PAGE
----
(vi) The production date of each batch.
    (vii) The type of renewable fuel of each batch, as defined in Sec.  
80.1101(d).
    (viii) Information related to the volume of denaturant and 
applicable equivalence value of each batch.
    (ix) The volume of each batch produced or imported.
    (x) Any additional information the Administrator may require.
    (2) The RIN transaction reports required under paragraph (c)(1) of 
this section.
    (3) The quarterly gallon-RIN activity report required under 
paragraph (c)(2) of this section.
    (4) Reports required under this paragraph (b) must be signed and 
certified as meeting all the applicable requirements of this subpart by 
the owner or a responsible corporate officer of the renewable fuel 
producer.
    (c) Any party, including any party specified in paragraphs (a) and 
(b) of this section, that owns RINs during a reporting period must, 
beginning November 30, 2007, submit reports to EPA according to the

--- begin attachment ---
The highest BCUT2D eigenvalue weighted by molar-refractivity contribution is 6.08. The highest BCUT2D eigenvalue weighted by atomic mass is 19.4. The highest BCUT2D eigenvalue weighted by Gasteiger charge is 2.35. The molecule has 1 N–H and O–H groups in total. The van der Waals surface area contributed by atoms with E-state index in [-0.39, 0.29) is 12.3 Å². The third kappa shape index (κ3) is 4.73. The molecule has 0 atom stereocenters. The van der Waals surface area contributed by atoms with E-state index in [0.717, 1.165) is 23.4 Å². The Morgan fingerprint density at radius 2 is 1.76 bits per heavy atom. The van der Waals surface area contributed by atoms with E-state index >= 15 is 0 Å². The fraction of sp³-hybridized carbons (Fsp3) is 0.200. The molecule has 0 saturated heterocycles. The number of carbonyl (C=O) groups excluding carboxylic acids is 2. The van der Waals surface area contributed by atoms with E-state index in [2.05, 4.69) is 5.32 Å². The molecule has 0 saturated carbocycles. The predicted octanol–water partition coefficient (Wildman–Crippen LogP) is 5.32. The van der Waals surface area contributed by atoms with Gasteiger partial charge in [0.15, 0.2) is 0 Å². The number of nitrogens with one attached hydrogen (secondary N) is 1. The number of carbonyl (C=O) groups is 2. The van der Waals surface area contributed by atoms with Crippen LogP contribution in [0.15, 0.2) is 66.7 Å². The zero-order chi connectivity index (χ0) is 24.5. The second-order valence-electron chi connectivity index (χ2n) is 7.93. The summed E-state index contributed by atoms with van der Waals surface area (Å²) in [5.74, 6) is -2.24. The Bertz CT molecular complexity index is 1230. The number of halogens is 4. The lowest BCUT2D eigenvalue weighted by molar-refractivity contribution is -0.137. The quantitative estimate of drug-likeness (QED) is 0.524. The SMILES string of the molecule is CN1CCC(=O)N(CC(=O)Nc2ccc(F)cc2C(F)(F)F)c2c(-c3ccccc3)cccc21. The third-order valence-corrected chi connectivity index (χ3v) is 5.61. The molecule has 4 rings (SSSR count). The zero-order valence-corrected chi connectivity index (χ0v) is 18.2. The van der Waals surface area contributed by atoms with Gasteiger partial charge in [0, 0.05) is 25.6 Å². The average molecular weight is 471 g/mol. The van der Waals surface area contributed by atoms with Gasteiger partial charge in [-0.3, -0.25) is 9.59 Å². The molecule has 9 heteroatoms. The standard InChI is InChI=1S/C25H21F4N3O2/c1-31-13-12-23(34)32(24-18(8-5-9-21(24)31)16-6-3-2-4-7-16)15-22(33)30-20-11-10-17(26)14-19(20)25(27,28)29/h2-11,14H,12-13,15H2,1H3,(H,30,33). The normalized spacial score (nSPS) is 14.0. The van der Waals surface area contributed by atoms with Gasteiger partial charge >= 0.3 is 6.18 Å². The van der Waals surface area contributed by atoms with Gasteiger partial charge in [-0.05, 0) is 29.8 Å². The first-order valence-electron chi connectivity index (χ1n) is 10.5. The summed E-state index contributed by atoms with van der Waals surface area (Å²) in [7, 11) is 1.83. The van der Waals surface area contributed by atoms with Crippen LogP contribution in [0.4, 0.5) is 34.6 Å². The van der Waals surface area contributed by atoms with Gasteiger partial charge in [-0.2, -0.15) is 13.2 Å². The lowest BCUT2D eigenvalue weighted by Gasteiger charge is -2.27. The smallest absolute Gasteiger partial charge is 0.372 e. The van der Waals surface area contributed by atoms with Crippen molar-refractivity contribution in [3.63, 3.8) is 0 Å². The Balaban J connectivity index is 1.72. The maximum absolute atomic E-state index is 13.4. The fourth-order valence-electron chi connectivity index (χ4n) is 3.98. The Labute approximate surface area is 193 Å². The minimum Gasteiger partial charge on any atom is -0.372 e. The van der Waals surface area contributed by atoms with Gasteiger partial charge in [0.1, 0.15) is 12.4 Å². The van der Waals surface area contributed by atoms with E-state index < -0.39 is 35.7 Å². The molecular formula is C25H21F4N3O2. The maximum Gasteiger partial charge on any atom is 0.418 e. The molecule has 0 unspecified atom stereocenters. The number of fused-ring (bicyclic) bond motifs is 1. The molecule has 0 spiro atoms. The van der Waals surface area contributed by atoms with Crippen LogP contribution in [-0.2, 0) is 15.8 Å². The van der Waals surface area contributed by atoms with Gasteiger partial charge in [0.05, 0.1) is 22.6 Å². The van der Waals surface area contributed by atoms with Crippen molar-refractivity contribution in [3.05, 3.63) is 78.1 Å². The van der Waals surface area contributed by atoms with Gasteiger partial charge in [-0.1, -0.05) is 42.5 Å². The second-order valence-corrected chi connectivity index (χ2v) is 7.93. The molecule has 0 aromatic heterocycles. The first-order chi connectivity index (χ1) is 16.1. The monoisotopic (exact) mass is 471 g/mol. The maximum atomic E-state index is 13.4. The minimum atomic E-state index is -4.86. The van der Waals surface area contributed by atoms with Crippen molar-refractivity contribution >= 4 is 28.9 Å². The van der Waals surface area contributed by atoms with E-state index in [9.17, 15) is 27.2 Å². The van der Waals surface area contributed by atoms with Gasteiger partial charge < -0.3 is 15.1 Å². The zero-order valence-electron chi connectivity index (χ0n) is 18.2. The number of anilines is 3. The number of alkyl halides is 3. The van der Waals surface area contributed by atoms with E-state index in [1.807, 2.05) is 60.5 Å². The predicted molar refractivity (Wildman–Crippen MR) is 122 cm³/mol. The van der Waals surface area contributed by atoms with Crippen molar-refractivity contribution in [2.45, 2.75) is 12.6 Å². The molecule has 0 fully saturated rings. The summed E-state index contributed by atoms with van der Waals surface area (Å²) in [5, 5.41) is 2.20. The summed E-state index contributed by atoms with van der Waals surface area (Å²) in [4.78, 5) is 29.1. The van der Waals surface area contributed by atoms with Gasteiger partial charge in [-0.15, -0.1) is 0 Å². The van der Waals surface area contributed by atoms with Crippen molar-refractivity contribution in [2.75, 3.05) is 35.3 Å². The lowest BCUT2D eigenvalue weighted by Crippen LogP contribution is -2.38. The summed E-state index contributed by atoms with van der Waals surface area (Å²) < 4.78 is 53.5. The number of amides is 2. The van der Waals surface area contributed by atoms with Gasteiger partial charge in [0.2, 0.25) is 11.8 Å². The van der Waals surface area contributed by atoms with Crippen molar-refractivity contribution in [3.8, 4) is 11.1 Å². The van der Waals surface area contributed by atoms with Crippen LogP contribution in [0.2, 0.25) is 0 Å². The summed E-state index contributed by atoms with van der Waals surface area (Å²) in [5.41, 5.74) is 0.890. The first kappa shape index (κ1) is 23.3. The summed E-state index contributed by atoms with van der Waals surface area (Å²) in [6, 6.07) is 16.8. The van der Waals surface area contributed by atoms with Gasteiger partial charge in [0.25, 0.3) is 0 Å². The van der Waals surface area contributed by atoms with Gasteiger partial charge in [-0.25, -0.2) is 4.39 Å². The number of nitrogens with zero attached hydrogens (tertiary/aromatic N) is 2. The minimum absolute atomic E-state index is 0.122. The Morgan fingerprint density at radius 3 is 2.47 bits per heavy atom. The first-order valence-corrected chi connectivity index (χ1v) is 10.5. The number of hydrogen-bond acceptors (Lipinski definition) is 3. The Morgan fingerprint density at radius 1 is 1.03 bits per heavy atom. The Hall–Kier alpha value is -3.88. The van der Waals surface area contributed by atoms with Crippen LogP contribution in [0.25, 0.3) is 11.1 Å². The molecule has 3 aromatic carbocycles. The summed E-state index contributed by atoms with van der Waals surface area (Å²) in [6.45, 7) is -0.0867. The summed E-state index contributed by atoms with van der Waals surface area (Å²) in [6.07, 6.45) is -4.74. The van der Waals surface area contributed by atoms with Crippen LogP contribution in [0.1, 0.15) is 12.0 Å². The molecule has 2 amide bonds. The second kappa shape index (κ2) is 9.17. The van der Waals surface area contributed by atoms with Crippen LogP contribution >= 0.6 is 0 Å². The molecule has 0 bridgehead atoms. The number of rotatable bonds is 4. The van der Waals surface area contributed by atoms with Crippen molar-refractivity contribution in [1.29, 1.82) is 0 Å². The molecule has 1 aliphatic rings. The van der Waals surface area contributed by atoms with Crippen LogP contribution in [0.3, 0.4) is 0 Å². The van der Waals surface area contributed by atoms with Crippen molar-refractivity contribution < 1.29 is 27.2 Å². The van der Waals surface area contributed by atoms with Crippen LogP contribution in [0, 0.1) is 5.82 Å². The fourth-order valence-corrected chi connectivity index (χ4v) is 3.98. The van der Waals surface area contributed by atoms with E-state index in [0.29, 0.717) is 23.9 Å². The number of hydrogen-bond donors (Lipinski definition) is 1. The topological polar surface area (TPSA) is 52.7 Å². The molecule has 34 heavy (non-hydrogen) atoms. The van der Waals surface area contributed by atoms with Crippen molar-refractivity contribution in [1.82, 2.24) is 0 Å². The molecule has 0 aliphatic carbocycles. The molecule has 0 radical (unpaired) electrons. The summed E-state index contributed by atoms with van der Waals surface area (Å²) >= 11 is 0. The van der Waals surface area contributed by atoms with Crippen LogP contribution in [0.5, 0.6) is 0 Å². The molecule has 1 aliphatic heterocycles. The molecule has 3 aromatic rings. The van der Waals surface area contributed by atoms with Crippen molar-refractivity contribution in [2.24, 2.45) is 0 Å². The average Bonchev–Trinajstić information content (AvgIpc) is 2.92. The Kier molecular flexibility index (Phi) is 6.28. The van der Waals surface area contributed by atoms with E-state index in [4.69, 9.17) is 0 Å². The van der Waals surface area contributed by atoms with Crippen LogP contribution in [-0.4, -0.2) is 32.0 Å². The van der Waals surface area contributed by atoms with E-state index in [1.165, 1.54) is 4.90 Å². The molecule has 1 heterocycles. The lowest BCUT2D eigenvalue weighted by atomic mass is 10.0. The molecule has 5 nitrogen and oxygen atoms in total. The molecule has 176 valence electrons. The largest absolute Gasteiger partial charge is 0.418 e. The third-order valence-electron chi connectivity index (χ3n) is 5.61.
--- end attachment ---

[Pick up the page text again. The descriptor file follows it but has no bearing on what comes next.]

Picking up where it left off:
schedule, and containing the information, that is set forth in this 
paragraph (c).
    (1) A RIN transaction report for each RIN transaction shall be 
submitted by the end of the quarter in which the transaction occurred, 
according to the schedule specified in paragraph (d) of this section. 
Each report shall include all of the following:
    (i) The submitting party's name.
    (ii) The party's EPA company registration number.
    (iii) The party's facility registration number, if the report 
required under paragraph (c)(2) of this section is submitted on a 
facility-by-facility basis.
    (iv) The applicable quarterly reporting period.
    (v) Transaction type (RIN purchase, RIN sale, expired RIN, retired 
RIN).
    (vi) Transaction date.
    (vii) For a RIN purchase or sale, the trading partner's name.
    (viii) For a RIN purchase or sale, the trading partner's EPA 
company registration number. For all other transactions, the submitting 
party's EPA company registration number.
    (ix) RIN subject to the transaction.
    (x) For a retired RIN, the reason for retiring the RIN (e.g., 
reportable spill under Sec.  80.1132, import volume correction under 
Sec.  80.1166(k), renewable fuel used in boiler or heater under Sec.  
80.1129(e), enforcement obligation).
    (xi) Any additional information that the Administrator may require.
    (2) A quarterly gallon-RIN activity report shall be submitted to